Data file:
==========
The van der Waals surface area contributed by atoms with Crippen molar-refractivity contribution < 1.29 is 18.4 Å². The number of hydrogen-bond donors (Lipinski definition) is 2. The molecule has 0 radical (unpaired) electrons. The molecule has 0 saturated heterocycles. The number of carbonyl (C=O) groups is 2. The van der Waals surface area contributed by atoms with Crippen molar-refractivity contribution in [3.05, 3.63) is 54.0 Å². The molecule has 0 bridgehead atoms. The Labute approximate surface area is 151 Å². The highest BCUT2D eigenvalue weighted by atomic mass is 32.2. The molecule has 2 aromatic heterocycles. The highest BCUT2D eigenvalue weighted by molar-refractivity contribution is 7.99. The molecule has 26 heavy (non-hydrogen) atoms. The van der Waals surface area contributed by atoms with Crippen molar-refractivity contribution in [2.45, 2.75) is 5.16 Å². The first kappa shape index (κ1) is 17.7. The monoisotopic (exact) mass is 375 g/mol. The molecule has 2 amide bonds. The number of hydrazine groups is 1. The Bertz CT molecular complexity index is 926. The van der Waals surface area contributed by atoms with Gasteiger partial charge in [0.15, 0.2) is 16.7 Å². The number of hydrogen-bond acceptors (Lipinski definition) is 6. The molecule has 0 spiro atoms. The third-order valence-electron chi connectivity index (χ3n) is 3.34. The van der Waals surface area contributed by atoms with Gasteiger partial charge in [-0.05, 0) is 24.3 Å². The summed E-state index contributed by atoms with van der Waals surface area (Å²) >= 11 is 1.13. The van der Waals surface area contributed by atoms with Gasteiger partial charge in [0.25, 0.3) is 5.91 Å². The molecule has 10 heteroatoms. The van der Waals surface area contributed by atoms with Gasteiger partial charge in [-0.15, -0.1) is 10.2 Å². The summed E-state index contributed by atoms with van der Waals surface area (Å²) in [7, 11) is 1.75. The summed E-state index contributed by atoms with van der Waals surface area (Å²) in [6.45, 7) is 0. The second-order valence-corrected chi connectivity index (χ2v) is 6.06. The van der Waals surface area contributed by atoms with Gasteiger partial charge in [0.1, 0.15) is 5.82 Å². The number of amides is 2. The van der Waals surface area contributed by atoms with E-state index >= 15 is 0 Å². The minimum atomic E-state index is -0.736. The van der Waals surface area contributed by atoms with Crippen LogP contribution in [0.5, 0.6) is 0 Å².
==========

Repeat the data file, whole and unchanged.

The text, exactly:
The van der Waals surface area contributed by atoms with Crippen molar-refractivity contribution < 1.29 is 18.4 Å². The number of hydrogen-bond donors (Lipinski definition) is 2. The molecule has 0 radical (unpaired) electrons. The molecule has 0 saturated heterocycles. The number of carbonyl (C=O) groups is 2. The van der Waals surface area contributed by atoms with Crippen molar-refractivity contribution in [3.05, 3.63) is 54.0 Å². The molecule has 0 bridgehead atoms. The Labute approximate surface area is 151 Å². The highest BCUT2D eigenvalue weighted by atomic mass is 32.2. The molecule has 2 aromatic heterocycles. The highest BCUT2D eigenvalue weighted by molar-refractivity contribution is 7.99. The molecule has 26 heavy (non-hydrogen) atoms. The van der Waals surface area contributed by atoms with Crippen molar-refractivity contribution in [2.45, 2.75) is 5.16 Å². The first kappa shape index (κ1) is 17.7. The monoisotopic (exact) mass is 375 g/mol. The molecule has 2 amide bonds. The number of hydrazine groups is 1. The Bertz CT molecular complexity index is 926. The van der Waals surface area contributed by atoms with Gasteiger partial charge in [0.15, 0.2) is 16.7 Å². The number of hydrogen-bond acceptors (Lipinski definition) is 6. The molecule has 0 spiro atoms. The third-order valence-electron chi connectivity index (χ3n) is 3.34. The van der Waals surface area contributed by atoms with Gasteiger partial charge in [-0.05, 0) is 24.3 Å². The summed E-state index contributed by atoms with van der Waals surface area (Å²) >= 11 is 1.13. The van der Waals surface area contributed by atoms with Gasteiger partial charge in [0.25, 0.3) is 5.91 Å². The molecule has 10 heteroatoms. The van der Waals surface area contributed by atoms with Gasteiger partial charge in [-0.15, -0.1) is 10.2 Å². The summed E-state index contributed by atoms with van der Waals surface area (Å²) in [7, 11) is 1.75. The summed E-state index contributed by atoms with van der Waals surface area (Å²) in [6.45, 7) is 0. The second-order valence-corrected chi connectivity index (χ2v) is 6.06. The van der Waals surface area contributed by atoms with Gasteiger partial charge in [0.1, 0.15) is 5.82 Å². The number of amides is 2. The van der Waals surface area contributed by atoms with E-state index >= 15 is 0 Å². The minimum atomic E-state index is -0.736. The van der Waals surface area contributed by atoms with Crippen LogP contribution in [0.5, 0.6) is 0 Å².